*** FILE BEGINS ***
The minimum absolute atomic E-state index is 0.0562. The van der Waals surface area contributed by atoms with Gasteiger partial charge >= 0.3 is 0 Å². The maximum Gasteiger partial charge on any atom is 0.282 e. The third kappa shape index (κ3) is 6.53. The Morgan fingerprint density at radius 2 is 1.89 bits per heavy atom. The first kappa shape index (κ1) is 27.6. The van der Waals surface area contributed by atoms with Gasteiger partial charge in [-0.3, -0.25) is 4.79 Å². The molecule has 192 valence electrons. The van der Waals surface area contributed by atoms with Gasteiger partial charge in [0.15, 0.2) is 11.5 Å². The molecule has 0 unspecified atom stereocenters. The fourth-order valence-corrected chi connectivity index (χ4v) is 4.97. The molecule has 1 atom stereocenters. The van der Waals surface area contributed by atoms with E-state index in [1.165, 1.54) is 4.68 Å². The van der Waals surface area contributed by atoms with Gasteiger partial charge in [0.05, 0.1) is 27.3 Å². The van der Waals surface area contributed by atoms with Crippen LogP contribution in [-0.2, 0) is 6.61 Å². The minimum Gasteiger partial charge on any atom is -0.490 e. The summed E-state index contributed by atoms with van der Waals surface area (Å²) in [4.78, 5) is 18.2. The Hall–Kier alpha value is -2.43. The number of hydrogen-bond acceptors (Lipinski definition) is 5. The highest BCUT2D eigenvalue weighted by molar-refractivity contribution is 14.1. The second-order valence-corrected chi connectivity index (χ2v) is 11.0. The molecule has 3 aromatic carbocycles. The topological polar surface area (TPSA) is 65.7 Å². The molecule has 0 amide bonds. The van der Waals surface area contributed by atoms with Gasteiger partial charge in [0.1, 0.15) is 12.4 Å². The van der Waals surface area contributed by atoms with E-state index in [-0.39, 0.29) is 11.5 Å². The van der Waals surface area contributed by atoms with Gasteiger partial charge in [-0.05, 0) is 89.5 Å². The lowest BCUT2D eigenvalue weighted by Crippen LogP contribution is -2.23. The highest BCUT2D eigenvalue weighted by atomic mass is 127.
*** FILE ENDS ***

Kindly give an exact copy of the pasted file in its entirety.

The minimum absolute atomic E-state index is 0.0562. The van der Waals surface area contributed by atoms with Gasteiger partial charge >= 0.3 is 0 Å². The maximum Gasteiger partial charge on any atom is 0.282 e. The third kappa shape index (κ3) is 6.53. The Morgan fingerprint density at radius 2 is 1.89 bits per heavy atom. The first kappa shape index (κ1) is 27.6. The van der Waals surface area contributed by atoms with Gasteiger partial charge in [-0.3, -0.25) is 4.79 Å². The molecule has 192 valence electrons. The van der Waals surface area contributed by atoms with Gasteiger partial charge in [0.15, 0.2) is 11.5 Å². The molecule has 0 unspecified atom stereocenters. The fourth-order valence-corrected chi connectivity index (χ4v) is 4.97. The molecule has 1 atom stereocenters. The van der Waals surface area contributed by atoms with E-state index in [1.165, 1.54) is 4.68 Å². The van der Waals surface area contributed by atoms with Gasteiger partial charge in [0.05, 0.1) is 27.3 Å². The van der Waals surface area contributed by atoms with Crippen LogP contribution in [-0.2, 0) is 6.61 Å². The minimum Gasteiger partial charge on any atom is -0.490 e. The summed E-state index contributed by atoms with van der Waals surface area (Å²) in [4.78, 5) is 18.2. The Hall–Kier alpha value is -2.43. The number of hydrogen-bond acceptors (Lipinski definition) is 5. The highest BCUT2D eigenvalue weighted by molar-refractivity contribution is 14.1. The second-order valence-corrected chi connectivity index (χ2v) is 11.0. The molecule has 3 aromatic carbocycles. The topological polar surface area (TPSA) is 65.7 Å². The molecule has 0 amide bonds. The van der Waals surface area contributed by atoms with Gasteiger partial charge in [0.1, 0.15) is 12.4 Å². The van der Waals surface area contributed by atoms with E-state index in [-0.39, 0.29) is 11.5 Å². The van der Waals surface area contributed by atoms with Gasteiger partial charge in [-0.05, 0) is 89.5 Å². The lowest BCUT2D eigenvalue weighted by Crippen LogP contribution is -2.23. The highest BCUT2D eigenvalue weighted by atomic mass is 127.